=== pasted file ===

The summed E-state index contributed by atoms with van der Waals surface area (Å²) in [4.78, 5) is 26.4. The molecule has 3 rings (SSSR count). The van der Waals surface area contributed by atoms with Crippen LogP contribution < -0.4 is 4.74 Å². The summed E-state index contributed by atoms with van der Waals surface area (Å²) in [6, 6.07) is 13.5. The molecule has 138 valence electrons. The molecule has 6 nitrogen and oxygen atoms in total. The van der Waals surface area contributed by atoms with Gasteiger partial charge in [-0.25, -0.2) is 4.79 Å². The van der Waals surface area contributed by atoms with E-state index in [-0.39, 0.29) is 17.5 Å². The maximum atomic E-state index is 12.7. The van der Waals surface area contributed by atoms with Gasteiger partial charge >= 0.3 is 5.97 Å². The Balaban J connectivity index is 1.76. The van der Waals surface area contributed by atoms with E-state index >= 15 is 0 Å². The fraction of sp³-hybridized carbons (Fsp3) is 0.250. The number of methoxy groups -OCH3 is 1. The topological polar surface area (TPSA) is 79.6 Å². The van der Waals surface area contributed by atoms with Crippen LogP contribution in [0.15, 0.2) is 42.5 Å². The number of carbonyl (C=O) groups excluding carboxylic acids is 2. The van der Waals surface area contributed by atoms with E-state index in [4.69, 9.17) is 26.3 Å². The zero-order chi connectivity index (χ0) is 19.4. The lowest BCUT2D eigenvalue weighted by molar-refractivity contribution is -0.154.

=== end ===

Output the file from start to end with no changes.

The summed E-state index contributed by atoms with van der Waals surface area (Å²) in [4.78, 5) is 26.4. The molecule has 3 rings (SSSR count). The van der Waals surface area contributed by atoms with Crippen LogP contribution < -0.4 is 4.74 Å². The summed E-state index contributed by atoms with van der Waals surface area (Å²) in [6, 6.07) is 13.5. The molecule has 138 valence electrons. The molecule has 6 nitrogen and oxygen atoms in total. The van der Waals surface area contributed by atoms with Gasteiger partial charge in [-0.25, -0.2) is 4.79 Å². The van der Waals surface area contributed by atoms with E-state index in [-0.39, 0.29) is 17.5 Å². The maximum atomic E-state index is 12.7. The van der Waals surface area contributed by atoms with Gasteiger partial charge >= 0.3 is 5.97 Å². The Balaban J connectivity index is 1.76. The van der Waals surface area contributed by atoms with E-state index >= 15 is 0 Å². The fraction of sp³-hybridized carbons (Fsp3) is 0.250. The number of methoxy groups -OCH3 is 1. The topological polar surface area (TPSA) is 79.6 Å². The van der Waals surface area contributed by atoms with Crippen LogP contribution in [0.15, 0.2) is 42.5 Å². The number of carbonyl (C=O) groups excluding carboxylic acids is 2. The van der Waals surface area contributed by atoms with E-state index in [4.69, 9.17) is 26.3 Å². The zero-order chi connectivity index (χ0) is 19.4. The lowest BCUT2D eigenvalue weighted by molar-refractivity contribution is -0.154.